Ultimately, I have to chalk up the Hill case as another example in the Supreme Court's troublesome "culture of death." As I have lamented in many prior posts (here and here and here and here), the Court's limited docket is devoted excessively to capital cases. The Court in Hill makes time to figure out how one murderer's questionable Eighth Amendment claim should be considered procedurally. But, to the determent of the criminal justice system, the Court cannot seem to find the time to resolve the Booker plain error mess, or the status of the prior conviction exception, or whether Blakely might be retroactive, or the many other non-capital sentencing issues that impact so many more defendants than anything having to do with the death penalty.
January 25, 2006
New Sentencing Commission report on immigration offenses
I just noticed that the US Sentencing Commission now has posted on its webpage a new report concerning immigration offenses. This 32-page report, available here and entitled "Interim Staff Report on Immigration Reform and the Federal Sentencing Guidelines," looks more interesting than its title might suggest. Here is its account of its coverage:
This report, organized by guideline, outlines certain issues arising out of immigration reform debate. Each immigration reform issue is analyzed in terms of how the issue is: 1) characterized through staff research, public comment, outreach and training, and information gathered from the Immigration Roundtable Discussion; 2) treated in the application and operation of the immigration guidelines; 3) informed by data available to the Commission, and 4) addressed in or corresponds to both legislative proposals or proposed amendments and issues for comment. Additionally, this report concludes with a discussion of the particular issues facing the "border districts" and the impact of the operation of "fast track" or Early Disposition Programs on the sentencing of immigration offenses.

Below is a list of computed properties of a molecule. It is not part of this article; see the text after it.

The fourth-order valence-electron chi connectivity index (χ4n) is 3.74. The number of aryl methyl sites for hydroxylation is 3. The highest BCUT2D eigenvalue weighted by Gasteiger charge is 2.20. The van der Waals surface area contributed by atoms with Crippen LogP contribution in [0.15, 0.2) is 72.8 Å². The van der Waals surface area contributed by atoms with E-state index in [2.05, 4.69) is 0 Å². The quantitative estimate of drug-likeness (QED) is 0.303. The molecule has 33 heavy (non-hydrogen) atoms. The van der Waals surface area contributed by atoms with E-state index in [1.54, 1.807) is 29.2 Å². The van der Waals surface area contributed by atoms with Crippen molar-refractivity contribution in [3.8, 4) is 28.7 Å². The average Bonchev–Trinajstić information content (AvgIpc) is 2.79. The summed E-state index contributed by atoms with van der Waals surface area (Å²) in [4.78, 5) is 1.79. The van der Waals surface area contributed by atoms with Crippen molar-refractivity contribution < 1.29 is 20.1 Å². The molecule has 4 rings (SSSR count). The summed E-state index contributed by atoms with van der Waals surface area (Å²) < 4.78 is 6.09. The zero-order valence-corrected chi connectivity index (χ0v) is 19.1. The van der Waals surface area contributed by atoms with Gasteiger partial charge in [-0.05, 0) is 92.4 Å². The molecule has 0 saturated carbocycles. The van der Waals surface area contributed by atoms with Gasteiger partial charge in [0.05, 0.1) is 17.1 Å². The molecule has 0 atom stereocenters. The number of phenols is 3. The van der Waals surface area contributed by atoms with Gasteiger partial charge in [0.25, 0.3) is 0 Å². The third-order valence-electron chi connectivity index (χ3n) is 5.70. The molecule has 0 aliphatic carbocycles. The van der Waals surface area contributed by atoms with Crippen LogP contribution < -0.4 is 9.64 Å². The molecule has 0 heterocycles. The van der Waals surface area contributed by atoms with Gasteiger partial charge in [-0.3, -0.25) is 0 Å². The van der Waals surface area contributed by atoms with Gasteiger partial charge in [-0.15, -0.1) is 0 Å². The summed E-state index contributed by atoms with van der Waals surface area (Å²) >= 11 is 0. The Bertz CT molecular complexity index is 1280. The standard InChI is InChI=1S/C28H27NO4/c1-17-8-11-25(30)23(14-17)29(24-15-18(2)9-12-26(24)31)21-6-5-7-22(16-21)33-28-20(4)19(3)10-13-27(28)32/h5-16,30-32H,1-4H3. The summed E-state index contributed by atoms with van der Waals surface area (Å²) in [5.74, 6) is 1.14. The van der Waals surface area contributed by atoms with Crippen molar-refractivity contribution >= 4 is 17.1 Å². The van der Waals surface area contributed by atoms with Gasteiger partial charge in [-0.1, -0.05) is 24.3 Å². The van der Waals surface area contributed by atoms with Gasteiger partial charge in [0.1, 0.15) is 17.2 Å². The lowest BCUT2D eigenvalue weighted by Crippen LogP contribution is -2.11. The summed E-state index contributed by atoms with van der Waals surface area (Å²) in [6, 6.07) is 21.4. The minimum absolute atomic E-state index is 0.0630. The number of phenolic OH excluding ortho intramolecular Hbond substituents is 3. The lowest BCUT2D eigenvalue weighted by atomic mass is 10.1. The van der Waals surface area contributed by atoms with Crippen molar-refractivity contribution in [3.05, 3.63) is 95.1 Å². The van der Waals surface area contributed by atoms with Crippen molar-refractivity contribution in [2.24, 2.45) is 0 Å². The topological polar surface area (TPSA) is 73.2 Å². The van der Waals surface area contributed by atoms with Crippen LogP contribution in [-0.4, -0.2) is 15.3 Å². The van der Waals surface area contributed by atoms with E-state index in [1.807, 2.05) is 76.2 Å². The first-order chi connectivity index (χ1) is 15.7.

Seventh Circuit on limited remands and reasonableness
The Seventh Circuit today in US v. Della Rose, No. 03-4230 (7th Cir. Jan. 25, 2006) (available here), thoughtfully discusses the procedures surrounding Booker limited remands and the reasonableness of a sentence in a mail fraud case. Though the defendant's claims are rejected, other defendants might find sweet the smell of some of the dicta in Della Rose. For example, the Della Rose court says district courts have "much broader discretion" after Booker and it says that district courts can now give factors such as community contributions and collateral consequences "much more weight than the Guidelines themselves would have allowed."
Also, fans of intricate issues of guideline interpretation will also want to check out the Seventh Circuit's work today in US v. Chamness, No. 05-1902 (7th Cir. Jan. 25, 2006) (available here).
Does the SCOTUS cert. grant create a de facto moratorium?
As first reported in this post and as detailed more fully in this new AP story, today the Supreme Court agreed to hear "a Florida death row inmate's appeal that challenges that state's lethal injection method, just hours after the court dramatically stepped in to stop the man's execution." And SCOTUSblog now has more details here on the schedule for Hill v. Crosby, docket 05-8794.